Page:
* Wireless setup worked using DHCP and access point scan (ad hoc access point attachment is also available)
* laborious WEP key input using the remote
- stream files from my main server to the MediaGate
* tricky Windows share setup was the source of a couple hours of frustration
* streaming high def content only worked using internal disk or wired connection
* dvd and lower resolution content can be streamed using wireless

Speaking of playback, here are the file formats that the MG 350HD played for me:
- DVD format MPEGs (720x480 MPEG2s with 16 bit, 48Khz stereo or MPEG1 audio) and their individual, demuxed audio/video streams
- VOB files
- MPEG2 TS (transport stream) HD files (720p)
- AVIs
- MPEG4s created by iTunes

It doesn't play:
- Quicktime videos
- WMVs (I need to test this more)
- Ogg/Theora videos

This is not an exhaustive list, but at least will give you an idea of file compatibility. Playlists of videos and music can be created from any of the attached devices and played back in order or shuffled. The interface to sort through your media and create playlists is basic at best and no where near as slick or as easy as an iPod. Since the interface is where you will be spending quite a bit of time, it is also unfortunate to note that it is not customizable or skinnable. Firmware updates come once per quarter or less frequently, so there will be a long wait for any enhancements to the interface.

SMB shares from Windows 2000 were easily recognized. For XP, you need an account named "guest", "media" or "administrator" with a blank password. This obviously creates a security hole. Also, I needed to assign Read privileges to the XP Guest account for the directories I wanted to share.

The most pain I experienced in the share setup was getting the device to recognize the SMB share I created on my Fedora Linux box. Lots of issues with this one:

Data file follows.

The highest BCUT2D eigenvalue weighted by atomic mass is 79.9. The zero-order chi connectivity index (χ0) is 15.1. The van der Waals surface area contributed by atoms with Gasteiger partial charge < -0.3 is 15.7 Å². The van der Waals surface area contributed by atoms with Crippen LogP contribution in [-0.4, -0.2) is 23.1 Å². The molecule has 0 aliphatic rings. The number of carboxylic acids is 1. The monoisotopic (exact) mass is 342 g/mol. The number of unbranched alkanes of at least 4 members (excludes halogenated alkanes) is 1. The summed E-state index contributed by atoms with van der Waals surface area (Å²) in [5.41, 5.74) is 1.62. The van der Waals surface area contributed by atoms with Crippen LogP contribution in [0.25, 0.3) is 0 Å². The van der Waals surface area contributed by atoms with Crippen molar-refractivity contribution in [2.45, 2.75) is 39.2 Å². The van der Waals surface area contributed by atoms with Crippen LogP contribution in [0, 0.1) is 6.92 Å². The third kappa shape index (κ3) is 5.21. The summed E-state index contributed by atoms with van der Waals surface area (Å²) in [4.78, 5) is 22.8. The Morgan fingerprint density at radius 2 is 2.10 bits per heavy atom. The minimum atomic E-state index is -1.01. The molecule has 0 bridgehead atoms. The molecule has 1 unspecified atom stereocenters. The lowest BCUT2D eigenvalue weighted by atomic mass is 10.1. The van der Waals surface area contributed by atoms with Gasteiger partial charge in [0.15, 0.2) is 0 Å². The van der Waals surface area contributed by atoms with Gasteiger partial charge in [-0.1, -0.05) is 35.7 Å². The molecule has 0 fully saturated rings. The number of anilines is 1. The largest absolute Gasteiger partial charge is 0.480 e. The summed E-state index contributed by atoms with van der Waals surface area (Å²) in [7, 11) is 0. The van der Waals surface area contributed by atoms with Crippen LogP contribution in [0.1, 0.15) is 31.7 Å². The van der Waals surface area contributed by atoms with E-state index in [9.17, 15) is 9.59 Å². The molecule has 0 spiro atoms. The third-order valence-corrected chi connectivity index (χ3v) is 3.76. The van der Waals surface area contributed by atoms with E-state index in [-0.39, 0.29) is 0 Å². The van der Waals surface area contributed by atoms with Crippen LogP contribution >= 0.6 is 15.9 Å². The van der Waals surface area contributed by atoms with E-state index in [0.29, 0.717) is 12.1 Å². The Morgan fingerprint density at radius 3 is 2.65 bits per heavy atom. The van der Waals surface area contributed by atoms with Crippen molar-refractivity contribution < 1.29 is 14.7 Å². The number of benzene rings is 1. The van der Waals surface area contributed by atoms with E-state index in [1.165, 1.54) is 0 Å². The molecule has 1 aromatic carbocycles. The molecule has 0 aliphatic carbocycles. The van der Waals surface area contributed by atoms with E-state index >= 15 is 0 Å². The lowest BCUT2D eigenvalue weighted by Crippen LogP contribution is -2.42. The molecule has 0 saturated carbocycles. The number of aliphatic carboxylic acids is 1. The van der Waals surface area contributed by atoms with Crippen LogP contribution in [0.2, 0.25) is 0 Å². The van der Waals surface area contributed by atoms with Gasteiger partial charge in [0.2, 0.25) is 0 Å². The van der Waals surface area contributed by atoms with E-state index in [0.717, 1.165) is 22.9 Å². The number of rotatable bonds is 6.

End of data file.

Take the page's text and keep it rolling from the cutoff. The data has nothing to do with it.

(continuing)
- proper user authentication
* you need to use either an account named "guest", "media" or "administrator" with a blank password. Security hole on the systems with the shares
- lowering SELinux lockdowns for SAMBA
* select all options under SAMBA in the SELinux config utility
- appropriate file privileges
* chmod 755 on any files you want to play
- change the default SMB security level
* use a security level of "share" in the /etc/samba/smb.conf file

I had no trouble streaming high definition content from a network share using a wired connection. Using wireless I was only able to stream DVD resolution files (including MPGs and DIVx) as well as any music files without dropouts. Over wireless, strong signal strength is a must for playing back DVD resolution files without dropouts. If you're not playing back any files, the "info" button on the remote will show you the wireless signal strength. While playing back files, "info" will show you the specifications of the file being played back. Many of the buttons on the remote serve double duty depending on if you are in setup versus playback mode.

In sum, the MediaGate MG-350HD met my expectations and can playback an impressive array of video and audio files. The interface needs a -face lift, but the unit does a yeoman's job of serving up content. Definetly, you will need a wired connection or copy any high def media you have to an internal hard drive in order to view those on your HDTV via the MediaGate. Nice product.